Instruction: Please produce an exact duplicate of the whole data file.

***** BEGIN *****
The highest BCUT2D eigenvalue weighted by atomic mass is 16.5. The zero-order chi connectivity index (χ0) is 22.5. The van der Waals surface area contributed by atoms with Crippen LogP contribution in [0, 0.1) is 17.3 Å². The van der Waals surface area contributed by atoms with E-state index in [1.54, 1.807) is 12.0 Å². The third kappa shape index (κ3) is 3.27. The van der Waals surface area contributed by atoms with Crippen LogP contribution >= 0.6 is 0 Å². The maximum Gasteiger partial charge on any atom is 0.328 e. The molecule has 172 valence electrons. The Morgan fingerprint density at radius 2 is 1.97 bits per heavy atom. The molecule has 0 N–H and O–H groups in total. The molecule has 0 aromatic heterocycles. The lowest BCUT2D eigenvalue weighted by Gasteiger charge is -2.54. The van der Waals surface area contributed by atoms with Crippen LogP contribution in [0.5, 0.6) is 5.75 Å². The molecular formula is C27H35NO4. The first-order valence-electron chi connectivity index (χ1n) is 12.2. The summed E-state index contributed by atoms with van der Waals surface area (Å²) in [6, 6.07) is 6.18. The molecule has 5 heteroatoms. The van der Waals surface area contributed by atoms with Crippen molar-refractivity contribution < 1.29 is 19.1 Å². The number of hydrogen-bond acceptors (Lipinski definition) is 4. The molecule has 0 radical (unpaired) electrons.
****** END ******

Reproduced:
The highest BCUT2D eigenvalue weighted by atomic mass is 16.5. The zero-order chi connectivity index (χ0) is 22.5. The van der Waals surface area contributed by atoms with Crippen LogP contribution in [0, 0.1) is 17.3 Å². The van der Waals surface area contributed by atoms with E-state index in [1.54, 1.807) is 12.0 Å². The third kappa shape index (κ3) is 3.27. The van der Waals surface area contributed by atoms with Crippen LogP contribution >= 0.6 is 0 Å². The maximum Gasteiger partial charge on any atom is 0.328 e. The molecule has 172 valence electrons. The Morgan fingerprint density at radius 2 is 1.97 bits per heavy atom. The molecule has 0 N–H and O–H groups in total. The molecule has 0 aromatic heterocycles. The lowest BCUT2D eigenvalue weighted by Gasteiger charge is -2.54. The van der Waals surface area contributed by atoms with Crippen LogP contribution in [0.5, 0.6) is 5.75 Å². The molecular formula is C27H35NO4. The first-order valence-electron chi connectivity index (χ1n) is 12.2. The summed E-state index contributed by atoms with van der Waals surface area (Å²) in [6, 6.07) is 6.18. The molecule has 5 heteroatoms. The van der Waals surface area contributed by atoms with Crippen molar-refractivity contribution < 1.29 is 19.1 Å². The number of hydrogen-bond acceptors (Lipinski definition) is 4. The molecule has 0 radical (unpaired) electrons.